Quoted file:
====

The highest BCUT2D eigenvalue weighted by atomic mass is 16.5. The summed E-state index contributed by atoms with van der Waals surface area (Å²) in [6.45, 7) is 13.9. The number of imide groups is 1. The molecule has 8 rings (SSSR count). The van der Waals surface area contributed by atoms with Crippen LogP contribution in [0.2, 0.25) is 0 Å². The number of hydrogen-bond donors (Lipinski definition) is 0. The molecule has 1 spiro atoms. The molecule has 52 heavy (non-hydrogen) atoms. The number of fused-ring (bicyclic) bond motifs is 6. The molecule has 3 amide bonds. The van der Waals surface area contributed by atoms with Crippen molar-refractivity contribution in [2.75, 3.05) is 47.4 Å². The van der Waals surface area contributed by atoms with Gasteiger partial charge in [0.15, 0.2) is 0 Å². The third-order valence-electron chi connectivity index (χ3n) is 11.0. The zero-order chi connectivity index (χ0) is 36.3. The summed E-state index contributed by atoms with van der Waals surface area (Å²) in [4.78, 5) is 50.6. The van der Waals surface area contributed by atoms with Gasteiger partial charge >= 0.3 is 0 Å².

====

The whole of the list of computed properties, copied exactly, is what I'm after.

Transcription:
The highest BCUT2D eigenvalue weighted by atomic mass is 16.5. The summed E-state index contributed by atoms with van der Waals surface area (Å²) in [6.45, 7) is 13.9. The number of imide groups is 1. The molecule has 8 rings (SSSR count). The van der Waals surface area contributed by atoms with Crippen LogP contribution in [0.2, 0.25) is 0 Å². The number of hydrogen-bond donors (Lipinski definition) is 0. The molecule has 1 spiro atoms. The molecule has 52 heavy (non-hydrogen) atoms. The number of fused-ring (bicyclic) bond motifs is 6. The molecule has 3 amide bonds. The van der Waals surface area contributed by atoms with Crippen molar-refractivity contribution in [2.75, 3.05) is 47.4 Å². The van der Waals surface area contributed by atoms with Gasteiger partial charge in [0.15, 0.2) is 0 Å². The third-order valence-electron chi connectivity index (χ3n) is 11.0. The zero-order chi connectivity index (χ0) is 36.3. The summed E-state index contributed by atoms with van der Waals surface area (Å²) in [4.78, 5) is 50.6. The van der Waals surface area contributed by atoms with Gasteiger partial charge >= 0.3 is 0 Å².